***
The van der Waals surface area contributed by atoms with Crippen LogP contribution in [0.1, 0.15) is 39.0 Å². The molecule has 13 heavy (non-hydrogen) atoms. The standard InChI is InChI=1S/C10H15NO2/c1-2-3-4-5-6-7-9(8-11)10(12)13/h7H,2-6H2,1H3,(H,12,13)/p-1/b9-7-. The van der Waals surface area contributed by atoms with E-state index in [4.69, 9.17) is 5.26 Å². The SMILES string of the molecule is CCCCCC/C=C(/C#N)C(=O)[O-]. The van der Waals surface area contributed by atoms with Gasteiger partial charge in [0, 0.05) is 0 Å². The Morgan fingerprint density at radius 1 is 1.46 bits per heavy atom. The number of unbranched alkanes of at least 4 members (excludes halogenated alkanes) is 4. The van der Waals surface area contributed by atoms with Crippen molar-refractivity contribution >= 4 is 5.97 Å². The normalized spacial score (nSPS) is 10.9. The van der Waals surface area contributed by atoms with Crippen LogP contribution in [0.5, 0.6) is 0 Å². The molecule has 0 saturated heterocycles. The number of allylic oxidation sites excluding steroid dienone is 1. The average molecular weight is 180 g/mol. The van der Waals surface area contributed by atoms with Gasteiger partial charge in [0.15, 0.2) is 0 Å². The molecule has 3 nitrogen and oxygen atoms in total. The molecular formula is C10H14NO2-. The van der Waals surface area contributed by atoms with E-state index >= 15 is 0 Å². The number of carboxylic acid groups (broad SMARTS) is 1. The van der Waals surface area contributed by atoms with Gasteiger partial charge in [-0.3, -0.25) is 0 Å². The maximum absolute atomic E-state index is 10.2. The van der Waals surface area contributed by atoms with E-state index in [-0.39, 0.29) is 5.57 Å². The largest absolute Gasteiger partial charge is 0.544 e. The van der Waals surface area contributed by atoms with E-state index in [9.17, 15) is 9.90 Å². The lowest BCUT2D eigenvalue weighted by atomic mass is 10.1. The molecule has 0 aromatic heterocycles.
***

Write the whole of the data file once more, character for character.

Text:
The van der Waals surface area contributed by atoms with Crippen LogP contribution in [0.1, 0.15) is 39.0 Å². The molecule has 13 heavy (non-hydrogen) atoms. The standard InChI is InChI=1S/C10H15NO2/c1-2-3-4-5-6-7-9(8-11)10(12)13/h7H,2-6H2,1H3,(H,12,13)/p-1/b9-7-. The van der Waals surface area contributed by atoms with E-state index in [4.69, 9.17) is 5.26 Å². The SMILES string of the molecule is CCCCCC/C=C(/C#N)C(=O)[O-]. The van der Waals surface area contributed by atoms with Gasteiger partial charge in [0, 0.05) is 0 Å². The Morgan fingerprint density at radius 1 is 1.46 bits per heavy atom. The number of unbranched alkanes of at least 4 members (excludes halogenated alkanes) is 4. The van der Waals surface area contributed by atoms with Crippen molar-refractivity contribution >= 4 is 5.97 Å². The normalized spacial score (nSPS) is 10.9. The van der Waals surface area contributed by atoms with Crippen LogP contribution in [0.5, 0.6) is 0 Å². The molecule has 0 saturated heterocycles. The number of allylic oxidation sites excluding steroid dienone is 1. The average molecular weight is 180 g/mol. The van der Waals surface area contributed by atoms with Gasteiger partial charge in [0.15, 0.2) is 0 Å². The molecule has 3 nitrogen and oxygen atoms in total. The molecular formula is C10H14NO2-. The van der Waals surface area contributed by atoms with E-state index >= 15 is 0 Å². The number of carboxylic acid groups (broad SMARTS) is 1. The van der Waals surface area contributed by atoms with Gasteiger partial charge in [-0.3, -0.25) is 0 Å². The maximum absolute atomic E-state index is 10.2. The van der Waals surface area contributed by atoms with E-state index in [-0.39, 0.29) is 5.57 Å². The largest absolute Gasteiger partial charge is 0.544 e. The van der Waals surface area contributed by atoms with E-state index in [9.17, 15) is 9.90 Å². The lowest BCUT2D eigenvalue weighted by atomic mass is 10.1. The molecule has 0 aromatic heterocycles.